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Circe, and the right to healthy anger

A friend pressed this book into my hands for my birthday with a somewhat crazed glint in her eye saying, “This book is SO good. I’m giving it to everyone I know.”

Having read it, it is now my turn to press it upon you, with the same fervour.

It. Is. So. Good.

And not just because it’s a well-written romp through the Greek myths.

But because it offers a blistering insight into female anger.

Traditionally, Circe is described as vindictive, bitter, violently jealous, vengeful, predatory, evil. All recognisable two-dimensional tropes associated with The Angry Woman.

The novel breathes life into the legend and makes Circe fully three-dimensional, giving insight and context to these outward expressions of rage.

We follow her key formative childhood experiences through to the challenges and adventures of adulthood. She’s rejected by her mother, derided by her siblings and humiliated by her first love. She dotes on a father whose affections are meagre at best and subject to unpredictable change, ultimately leading her to being cast out and banished to a life of solitude.

In short, Circe has plenty of reason to be angry. And we watch as she takes a few centuries to work out how to come into relationship with the power connected to the expression of that anger, through the mastery of her magic skills.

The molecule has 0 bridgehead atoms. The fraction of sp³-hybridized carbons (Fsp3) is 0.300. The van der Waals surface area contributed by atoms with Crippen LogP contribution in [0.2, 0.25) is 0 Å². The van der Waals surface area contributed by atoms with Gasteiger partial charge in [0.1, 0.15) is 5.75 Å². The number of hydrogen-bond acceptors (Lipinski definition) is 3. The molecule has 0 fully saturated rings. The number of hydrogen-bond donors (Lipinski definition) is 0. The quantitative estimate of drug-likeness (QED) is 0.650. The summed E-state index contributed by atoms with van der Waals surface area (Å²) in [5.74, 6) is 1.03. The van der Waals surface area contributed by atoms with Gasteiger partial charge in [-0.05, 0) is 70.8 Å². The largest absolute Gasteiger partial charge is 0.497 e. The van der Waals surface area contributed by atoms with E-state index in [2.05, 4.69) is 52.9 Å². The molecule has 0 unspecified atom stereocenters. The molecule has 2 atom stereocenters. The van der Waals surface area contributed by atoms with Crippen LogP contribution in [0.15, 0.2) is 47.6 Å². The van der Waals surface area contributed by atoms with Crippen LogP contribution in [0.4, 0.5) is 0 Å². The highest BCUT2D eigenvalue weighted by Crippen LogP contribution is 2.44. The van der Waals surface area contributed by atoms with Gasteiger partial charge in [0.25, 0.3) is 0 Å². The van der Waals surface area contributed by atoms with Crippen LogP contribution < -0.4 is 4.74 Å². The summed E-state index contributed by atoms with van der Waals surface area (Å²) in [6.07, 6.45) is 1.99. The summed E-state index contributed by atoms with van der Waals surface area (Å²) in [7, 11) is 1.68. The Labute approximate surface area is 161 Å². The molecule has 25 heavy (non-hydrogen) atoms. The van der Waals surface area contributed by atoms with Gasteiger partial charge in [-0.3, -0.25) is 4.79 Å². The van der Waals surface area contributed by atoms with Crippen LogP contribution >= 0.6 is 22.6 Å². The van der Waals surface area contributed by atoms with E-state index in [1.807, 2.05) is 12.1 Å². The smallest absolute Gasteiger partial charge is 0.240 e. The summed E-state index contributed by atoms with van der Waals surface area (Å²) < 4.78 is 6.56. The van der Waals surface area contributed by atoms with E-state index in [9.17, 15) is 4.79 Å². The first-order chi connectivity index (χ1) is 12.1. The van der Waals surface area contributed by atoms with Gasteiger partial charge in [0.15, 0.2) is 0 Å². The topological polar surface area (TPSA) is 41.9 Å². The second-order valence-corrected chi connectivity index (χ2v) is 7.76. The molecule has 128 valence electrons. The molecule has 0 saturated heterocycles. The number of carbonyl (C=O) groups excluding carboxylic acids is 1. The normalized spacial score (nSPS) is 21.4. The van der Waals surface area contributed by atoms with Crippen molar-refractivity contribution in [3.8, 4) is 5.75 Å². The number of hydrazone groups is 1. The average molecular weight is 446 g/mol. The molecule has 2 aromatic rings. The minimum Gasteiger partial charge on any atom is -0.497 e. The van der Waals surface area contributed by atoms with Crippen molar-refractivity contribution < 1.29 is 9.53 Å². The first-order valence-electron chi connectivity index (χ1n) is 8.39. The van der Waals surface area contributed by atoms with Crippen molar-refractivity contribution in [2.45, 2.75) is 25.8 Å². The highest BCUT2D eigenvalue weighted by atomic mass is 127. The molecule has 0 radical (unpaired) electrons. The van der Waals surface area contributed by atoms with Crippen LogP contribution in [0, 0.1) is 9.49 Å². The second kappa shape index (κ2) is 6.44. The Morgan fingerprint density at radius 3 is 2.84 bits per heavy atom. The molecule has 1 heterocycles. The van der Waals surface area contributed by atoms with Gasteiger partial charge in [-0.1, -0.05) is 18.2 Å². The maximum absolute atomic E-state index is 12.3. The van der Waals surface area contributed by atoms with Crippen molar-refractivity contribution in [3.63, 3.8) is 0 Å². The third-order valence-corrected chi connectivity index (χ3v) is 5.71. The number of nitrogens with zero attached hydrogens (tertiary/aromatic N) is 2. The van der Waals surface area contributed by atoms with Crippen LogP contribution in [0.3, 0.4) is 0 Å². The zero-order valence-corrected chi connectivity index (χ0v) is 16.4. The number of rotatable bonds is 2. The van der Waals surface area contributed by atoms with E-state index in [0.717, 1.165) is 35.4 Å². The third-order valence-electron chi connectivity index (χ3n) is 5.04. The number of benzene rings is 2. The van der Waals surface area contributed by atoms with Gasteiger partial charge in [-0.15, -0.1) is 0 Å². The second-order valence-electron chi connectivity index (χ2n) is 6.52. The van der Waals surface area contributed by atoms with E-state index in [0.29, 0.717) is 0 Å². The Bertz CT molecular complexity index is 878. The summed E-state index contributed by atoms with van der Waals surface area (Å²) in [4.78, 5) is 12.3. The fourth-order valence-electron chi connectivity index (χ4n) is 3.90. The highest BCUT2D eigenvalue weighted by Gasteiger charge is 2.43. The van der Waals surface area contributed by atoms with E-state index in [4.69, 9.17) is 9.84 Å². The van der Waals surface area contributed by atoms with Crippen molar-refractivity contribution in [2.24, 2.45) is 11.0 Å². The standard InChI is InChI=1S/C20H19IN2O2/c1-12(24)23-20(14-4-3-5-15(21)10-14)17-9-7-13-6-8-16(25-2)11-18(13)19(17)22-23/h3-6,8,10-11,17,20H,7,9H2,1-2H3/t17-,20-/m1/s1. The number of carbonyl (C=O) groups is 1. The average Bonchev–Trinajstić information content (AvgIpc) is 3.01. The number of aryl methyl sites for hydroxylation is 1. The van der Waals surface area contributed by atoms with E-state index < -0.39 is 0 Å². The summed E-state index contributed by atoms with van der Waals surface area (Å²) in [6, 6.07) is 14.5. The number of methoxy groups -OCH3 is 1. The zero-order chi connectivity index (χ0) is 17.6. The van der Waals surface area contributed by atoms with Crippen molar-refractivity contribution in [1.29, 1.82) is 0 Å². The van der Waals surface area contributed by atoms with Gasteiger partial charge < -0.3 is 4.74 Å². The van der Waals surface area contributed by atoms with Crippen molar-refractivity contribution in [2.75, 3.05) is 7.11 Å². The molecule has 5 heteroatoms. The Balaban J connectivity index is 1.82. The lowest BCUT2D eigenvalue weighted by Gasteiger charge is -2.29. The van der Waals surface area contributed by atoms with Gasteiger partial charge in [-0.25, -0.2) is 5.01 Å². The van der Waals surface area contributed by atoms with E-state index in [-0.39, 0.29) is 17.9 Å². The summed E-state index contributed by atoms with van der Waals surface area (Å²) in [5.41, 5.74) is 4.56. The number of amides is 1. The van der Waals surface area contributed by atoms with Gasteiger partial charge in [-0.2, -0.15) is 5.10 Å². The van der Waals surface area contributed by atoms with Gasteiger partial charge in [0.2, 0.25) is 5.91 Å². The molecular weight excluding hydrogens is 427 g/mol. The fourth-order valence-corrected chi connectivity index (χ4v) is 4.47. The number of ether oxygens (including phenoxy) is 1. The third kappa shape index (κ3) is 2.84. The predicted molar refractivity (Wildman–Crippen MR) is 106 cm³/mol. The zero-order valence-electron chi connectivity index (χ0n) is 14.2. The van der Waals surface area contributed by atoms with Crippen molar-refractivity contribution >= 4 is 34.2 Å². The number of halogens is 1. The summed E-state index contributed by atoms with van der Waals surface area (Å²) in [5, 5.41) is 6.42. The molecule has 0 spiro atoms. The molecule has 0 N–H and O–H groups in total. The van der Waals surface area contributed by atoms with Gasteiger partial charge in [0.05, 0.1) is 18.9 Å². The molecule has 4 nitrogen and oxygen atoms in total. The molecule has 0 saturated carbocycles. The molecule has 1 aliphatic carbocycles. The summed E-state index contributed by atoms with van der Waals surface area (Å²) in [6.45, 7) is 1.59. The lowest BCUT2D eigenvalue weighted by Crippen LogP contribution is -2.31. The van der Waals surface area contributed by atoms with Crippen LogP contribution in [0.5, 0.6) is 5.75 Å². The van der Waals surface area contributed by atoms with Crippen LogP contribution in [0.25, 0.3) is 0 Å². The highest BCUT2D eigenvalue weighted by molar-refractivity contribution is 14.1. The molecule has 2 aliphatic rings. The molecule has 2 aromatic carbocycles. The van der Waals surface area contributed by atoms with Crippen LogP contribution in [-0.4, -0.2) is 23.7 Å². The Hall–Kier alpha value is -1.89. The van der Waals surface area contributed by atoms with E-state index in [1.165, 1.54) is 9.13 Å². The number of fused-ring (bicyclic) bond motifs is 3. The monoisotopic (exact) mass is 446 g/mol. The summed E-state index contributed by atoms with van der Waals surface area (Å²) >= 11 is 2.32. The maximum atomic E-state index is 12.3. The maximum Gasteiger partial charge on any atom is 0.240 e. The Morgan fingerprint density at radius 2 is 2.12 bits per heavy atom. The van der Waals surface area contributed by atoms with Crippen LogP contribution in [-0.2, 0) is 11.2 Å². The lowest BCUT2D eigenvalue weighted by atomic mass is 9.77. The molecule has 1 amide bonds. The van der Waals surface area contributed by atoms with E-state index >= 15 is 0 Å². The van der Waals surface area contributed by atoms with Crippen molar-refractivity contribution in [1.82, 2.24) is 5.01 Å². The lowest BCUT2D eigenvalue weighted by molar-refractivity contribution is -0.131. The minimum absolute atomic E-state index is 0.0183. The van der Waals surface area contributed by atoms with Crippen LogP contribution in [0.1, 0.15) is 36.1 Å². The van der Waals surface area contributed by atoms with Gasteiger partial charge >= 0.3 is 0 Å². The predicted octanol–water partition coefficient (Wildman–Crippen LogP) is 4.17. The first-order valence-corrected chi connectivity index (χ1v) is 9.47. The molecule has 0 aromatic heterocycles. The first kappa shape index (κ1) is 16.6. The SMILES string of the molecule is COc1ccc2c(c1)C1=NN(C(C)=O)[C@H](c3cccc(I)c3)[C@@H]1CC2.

Now, you and I aren’t minor goddesses, so we don’t have a few a centuries to play with; and neither are we sorceresses with access to magic. (I’m assuming.)

But the invitation to transform our own anger is as important for us as it was for Circe.


  • Because anger is entirely natural.

  • And phenomenally useful.

  • It highlights boundary breaches and other feelings of discomfort.

  • It helps us to express a healthy 'no' (and a simultaneous healthy 'yes').

  • It is motivated by and supports connection, not destruction.

  • It keeps us connected to what Jung called our libido, the psychic energy that fuels desire, will, interest and passion.

So, you know, pretty useful stuff.

But what generally happens when a girl child tries to express her anger and her healthy 'no'?

A greater parental 'no' squashes or stifles the urge.

We’re told to be good, be nice, be quiet.

We’re told that good girls don’t rage or sulk or pout or yell or scream. That good girls aren’t spiteful or selfish. We’re not jealous or mean.

So even though it is entirely natural for us to feel all of these things, we’re taught to turn them inwards and away from the eyes of the world. And we learn to keep smiling. Be nice.

Claustrophobic, much?

Notice that we’re not taught how not to feel anger, simply that we need to keep it hidden. And if we keep it in, then in is where it will make its home. Meaning we live with the impact of the winds of rage turned inwards, our inner chatter sounding a lot like:

Why did you do that?
You’re so stupid.
Look at your hair, it’s a mess.
Why can’t you just be normal?
Nobody likes you.
You’re gonna mess up that presentation with your pathetic stuttering.
Try harder. Achieve more. Be better.

On and on and on.

Like a forest fire gobbling up trees like tinder, our internalised rage razes the landscape of our self-worth, charring our confidence and courage in its wake.

Anger is our birth right. An incredibly valuable asset.